At the same time, the PYD co-president, Salih Muslim, announced from Rojava that it would also be opening representative offices in Paris and Berlin
As far as ISIS is concerned, the impact of recent developments is rather contrasted. When this Jihadist group first appeared the Al-Assad regime had played on the fears that it inspired and deliberately concentrated its attacks on other organisations. This tactic partly paid off since the country’s other minorities came to consider the regeime as the lesser evil (exactly as the PYD co-president expressed it recently) and even to support it. This situation was also shown at the beginning of the Russian air strikes, which at first were aimed at other opposition forces. ISIS was able to take advantage of this situation by advancing, especially in the Aleppo region.
However the time for these advantages could now be over. After months of ambiguity about it, Turkey, put in the hot seat by ts allies has had to adopt a tougher line towards it — it has become harder for foreign fighters wishing to join ISIS in Syria to travel through Turkey. The daily number of such border crossings is now 5 as against 50 in 2014. In Iraq, the offensives against ISIS are beginning to reduce the area it controls — 26% of Iraqi territory now as against 43% last year.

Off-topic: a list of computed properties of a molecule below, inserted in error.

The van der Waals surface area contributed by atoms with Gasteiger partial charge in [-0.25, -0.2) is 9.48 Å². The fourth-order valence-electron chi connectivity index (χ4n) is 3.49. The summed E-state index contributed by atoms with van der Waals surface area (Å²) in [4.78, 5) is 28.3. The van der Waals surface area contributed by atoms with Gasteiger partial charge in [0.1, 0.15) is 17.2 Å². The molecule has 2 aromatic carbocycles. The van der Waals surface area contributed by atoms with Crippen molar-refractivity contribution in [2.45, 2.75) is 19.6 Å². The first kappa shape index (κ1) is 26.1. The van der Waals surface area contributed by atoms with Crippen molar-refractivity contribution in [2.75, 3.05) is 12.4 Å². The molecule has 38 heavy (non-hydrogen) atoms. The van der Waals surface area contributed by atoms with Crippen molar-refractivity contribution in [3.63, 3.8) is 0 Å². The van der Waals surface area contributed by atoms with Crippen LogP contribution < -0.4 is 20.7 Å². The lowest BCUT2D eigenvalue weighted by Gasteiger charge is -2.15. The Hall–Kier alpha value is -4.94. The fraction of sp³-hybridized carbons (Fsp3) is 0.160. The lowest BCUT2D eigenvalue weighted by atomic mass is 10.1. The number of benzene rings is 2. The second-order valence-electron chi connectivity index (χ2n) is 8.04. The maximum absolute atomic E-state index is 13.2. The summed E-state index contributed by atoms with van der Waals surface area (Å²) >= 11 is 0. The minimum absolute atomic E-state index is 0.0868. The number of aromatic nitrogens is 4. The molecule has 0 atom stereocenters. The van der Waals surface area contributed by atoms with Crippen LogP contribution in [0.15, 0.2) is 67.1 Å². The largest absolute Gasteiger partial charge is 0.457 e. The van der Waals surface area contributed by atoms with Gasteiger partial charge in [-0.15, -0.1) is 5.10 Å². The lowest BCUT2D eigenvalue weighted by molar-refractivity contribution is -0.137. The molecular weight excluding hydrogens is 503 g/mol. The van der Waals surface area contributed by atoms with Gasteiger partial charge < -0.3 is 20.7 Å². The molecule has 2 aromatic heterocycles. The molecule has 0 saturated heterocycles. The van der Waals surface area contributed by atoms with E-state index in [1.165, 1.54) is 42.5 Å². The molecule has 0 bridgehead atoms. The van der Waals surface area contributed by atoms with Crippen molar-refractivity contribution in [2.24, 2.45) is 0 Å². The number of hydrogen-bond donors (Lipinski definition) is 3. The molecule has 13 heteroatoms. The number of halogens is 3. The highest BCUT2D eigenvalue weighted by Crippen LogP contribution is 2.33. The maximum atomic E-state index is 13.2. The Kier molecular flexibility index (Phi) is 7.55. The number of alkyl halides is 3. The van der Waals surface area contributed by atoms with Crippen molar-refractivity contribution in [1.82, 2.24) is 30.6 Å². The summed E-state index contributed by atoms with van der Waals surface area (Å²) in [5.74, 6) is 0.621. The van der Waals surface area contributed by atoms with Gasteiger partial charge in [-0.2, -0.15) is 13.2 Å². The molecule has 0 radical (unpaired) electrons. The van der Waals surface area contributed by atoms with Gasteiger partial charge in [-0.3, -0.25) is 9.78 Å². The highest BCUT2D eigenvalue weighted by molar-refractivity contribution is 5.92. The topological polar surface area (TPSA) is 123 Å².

Economically, since its loss of the Iraqi oil field of Ajil in April, ISIS has had to reduce its fighters’ wages by 30%. While the group continues to make some progress, since it now controls 40to 50% of the land as against 20% in 2014, the creation of an alliance aimed primarily against it and supported by the Western Coalition could well signal the beginning of an ebb.
On 31 October the SDF announced that their first operation against ISIS would be aimed at expelling the Jihadists completely from the South of Hassakeh, which it still controls.
The struggle against ISIS is continuing and is still as bloody — the Peshmerga Ministry of the KRG announced on 2 October that since last summer (the moment of ISIS’s attack on the Kurdistan Region) 1,300 Peshmergas have lost their lives, 52 are reported missing and 5,000 have been wounded.
Clashes between Jihadists and Peshmergas intensified in October, the Kurdish fighters having repulsed several ISIS and also taken part in a attacks joint operation with the Americans and Iraqis that enabled the liberation of 69 hostages held in one of ISIS’s prisons near Hawija, in Kirkuk province.
The persistence of the financial crisis and the constant inflow of displaced people towards Kurdistan is arousing a wave of social discontent and is reviving differences between the political parties. This crisis also affects the morale of the fighters and harms the effectiveness of their struggle against ISIS. This the Yezidi Member of the Kurdish Parliament, Dakhil Vian, warned the Ministry of the danger of not paying the fighters wages. According to her, 5,000 Yezidis in Sinjar, who had joined the Peshmergas have not been paid for the last 5 months and dozens of them are in danger of leaving the ranks to fins some other work. As she pointed out, their families are mostly living in camps or rented flats and desperately need this pay.
On 9 October afternoon, a crowd of demonstrators assembled before the town hall at Qala Diza, a town 100 Lm East of Erbil, demanding payment of arrears of pay and the end of the current Presidential term of office.